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George Soros. Photo: Popow/ullstein bild via Getty Images

Responding to a bombshell New York Times piece, the president of George Soros' Open Society Foundations, Patrick Gaspard, said Facebook's "methods threaten the very values underpinning our democracy" in a letter addressed to Facebook COO Sheryl Sandberg.

The backdrop: The Times article alleged — among other things — that Facebook utilized a Republican-oriented public relations group to help navigate Washington politics during its user privacy controversies. That group also reportedly singled out Soros, who is often targeted by the right, and Open Society as "the unacknowledged force behind what appeared to be a broad anti-Facebook movement."

The full text of the letter:

Dear Ms. Sandberg: 
I was shocked to learn from the New York Times that you and your colleagues at Facebook hired a Republican opposition research firm to stir up animus toward George Soros. As you know, there is a concerted right-wing effort the world over to demonize Mr. Soros and his foundations, which I lead—an effort which has contributed to death threats and the delivery of a pipe bomb to Mr. Soros’ home. You are no doubt also aware that much of this hateful and blatantly false and Anti-Semitic information is spread via Facebook.  
The notion that your company, at your direction, actively engaged in the same behavior to try to discredit people exercising their First Amendment rights to protest Facebook’s role in disseminating vile propaganda is frankly astonishing to me. 
It’s been disappointing to see how you have failed to monitor hate and misinformation on Facebook’s platform. To now learn that you are active in promoting these distortions is beyond the pale.   
These efforts appear to have been part of a deliberate strategy to distract from the very real accountability problems your company continues to grapple with. This is reprehensible, and an offense to the core values Open Society seeks to advance. But at bottom, this is not about George Soros or the foundations. Your methods threaten the very values underpinning our democracy.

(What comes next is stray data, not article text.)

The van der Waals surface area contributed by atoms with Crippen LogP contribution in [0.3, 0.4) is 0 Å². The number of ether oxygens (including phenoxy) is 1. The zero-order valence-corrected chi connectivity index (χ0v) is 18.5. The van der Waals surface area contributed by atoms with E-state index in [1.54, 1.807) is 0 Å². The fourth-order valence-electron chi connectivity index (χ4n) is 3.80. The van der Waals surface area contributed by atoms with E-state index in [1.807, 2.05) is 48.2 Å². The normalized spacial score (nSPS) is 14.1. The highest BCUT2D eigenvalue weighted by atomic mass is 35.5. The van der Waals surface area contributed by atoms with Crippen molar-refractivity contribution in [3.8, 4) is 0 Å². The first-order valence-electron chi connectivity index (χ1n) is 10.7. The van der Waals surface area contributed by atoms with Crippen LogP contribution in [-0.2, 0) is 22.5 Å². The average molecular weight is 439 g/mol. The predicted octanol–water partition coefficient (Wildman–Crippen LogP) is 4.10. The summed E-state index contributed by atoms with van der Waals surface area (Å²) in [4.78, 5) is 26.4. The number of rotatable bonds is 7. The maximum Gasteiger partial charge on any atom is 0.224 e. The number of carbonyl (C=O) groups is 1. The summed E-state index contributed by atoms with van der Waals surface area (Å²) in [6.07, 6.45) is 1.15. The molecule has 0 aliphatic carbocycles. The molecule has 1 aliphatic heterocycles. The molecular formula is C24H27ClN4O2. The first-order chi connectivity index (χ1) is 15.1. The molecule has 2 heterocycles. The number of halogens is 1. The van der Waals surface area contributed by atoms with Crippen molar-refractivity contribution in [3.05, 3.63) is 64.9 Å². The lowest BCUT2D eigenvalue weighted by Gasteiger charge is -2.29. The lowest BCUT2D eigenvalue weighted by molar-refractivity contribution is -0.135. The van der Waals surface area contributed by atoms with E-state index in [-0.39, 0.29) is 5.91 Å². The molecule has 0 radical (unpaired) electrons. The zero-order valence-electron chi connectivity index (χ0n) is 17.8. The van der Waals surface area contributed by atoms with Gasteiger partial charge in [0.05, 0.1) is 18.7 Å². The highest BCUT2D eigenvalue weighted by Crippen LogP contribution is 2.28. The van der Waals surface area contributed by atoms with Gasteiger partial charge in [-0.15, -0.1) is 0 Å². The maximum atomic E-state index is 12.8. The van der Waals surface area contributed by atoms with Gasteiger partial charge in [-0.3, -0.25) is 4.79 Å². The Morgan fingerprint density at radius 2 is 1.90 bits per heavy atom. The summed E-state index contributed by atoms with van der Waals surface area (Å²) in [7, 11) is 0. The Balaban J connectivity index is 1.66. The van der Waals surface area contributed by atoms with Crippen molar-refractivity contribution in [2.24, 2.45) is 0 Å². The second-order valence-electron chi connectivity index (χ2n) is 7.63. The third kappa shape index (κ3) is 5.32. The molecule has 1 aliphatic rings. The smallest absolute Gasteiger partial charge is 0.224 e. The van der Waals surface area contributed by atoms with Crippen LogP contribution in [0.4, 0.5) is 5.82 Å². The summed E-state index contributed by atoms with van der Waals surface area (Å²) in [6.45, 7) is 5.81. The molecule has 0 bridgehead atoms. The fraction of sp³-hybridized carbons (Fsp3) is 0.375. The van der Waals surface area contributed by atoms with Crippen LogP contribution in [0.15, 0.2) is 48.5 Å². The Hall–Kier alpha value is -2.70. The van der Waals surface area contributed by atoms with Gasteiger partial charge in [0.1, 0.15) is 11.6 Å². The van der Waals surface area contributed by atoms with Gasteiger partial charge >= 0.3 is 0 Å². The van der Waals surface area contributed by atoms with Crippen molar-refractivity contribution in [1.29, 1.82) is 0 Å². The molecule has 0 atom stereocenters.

I would appreciate the opportunity to discuss this matter with you in person, and to hear what steps you might take to help remediate the damage done by this deeply misguided--and dangerous--effort carried out at Facebook’s behest. 
Sincerely, 
Patrick Gaspard
President | Open Society Foundations

Editor's note: This story has been corrected to reflect that the president of George Soros' Open Society Foundations is named Patrick Gaspard, not Paul. We regret the error.

Go deeper

Sen. Kyrsten Sinema: Abolishing filibuster would weaken "democracy's guardrails"

Sen. Kyrsten Sinema at the U.S. Capitol building earlier this month. Photo: Samuel Corum/Getty Images

Sen. Kyrsten Sinema (D-Ariz.) defended her opposition to abolishing the 60-vote legislative filibuster in a Washington Post op-ed published Monday night, saying to do so would weaken "democracy's guardrails."

Why it matters: There have been growing calls from Democrats, particularly progressives, to overhaul the rules as the Senate prepares to vote Tuesday on Democrats' massive voting rights package. But Sinema writes in her op-ed that if this were to happen "we will lose much more than we gain."

Court blocks California assault weapons ban repeal

Photo: Patrick T. Fallon/AFP via Getty Images

A federal appeals court on Monday blocked a judge's ruling that overturned California's 30-year assault weapons ban.

Driving the news: U.S. District Judge Roger Benitez ruled earlier this month that the ban was unconstitutional and likened the AR-15 to a Swiss Army knife, but the U.S. 9th Circuit Court of Appeals has now granted a stay, pending appeal.

Trump Organization sues New York City for canceling contracts

Former President Trump addressing the NCGOP state convention in Greenville, North Carolina, earlier this month. Photo: Melissa Sue Gerrits/Getty Images

The Trump Organization filed a lawsuit against New York City Monday, alleging that the termination of its Bronx golf course contract following the Jan. 6 U.S. Capitol riot was politically motivated.

Why it matters: The estimated cost of the decision by NYC Mayor Bill De Blasio to end all contracts between the city and former President Trump's family business in response to the insurrection is $17 million a year in revenue.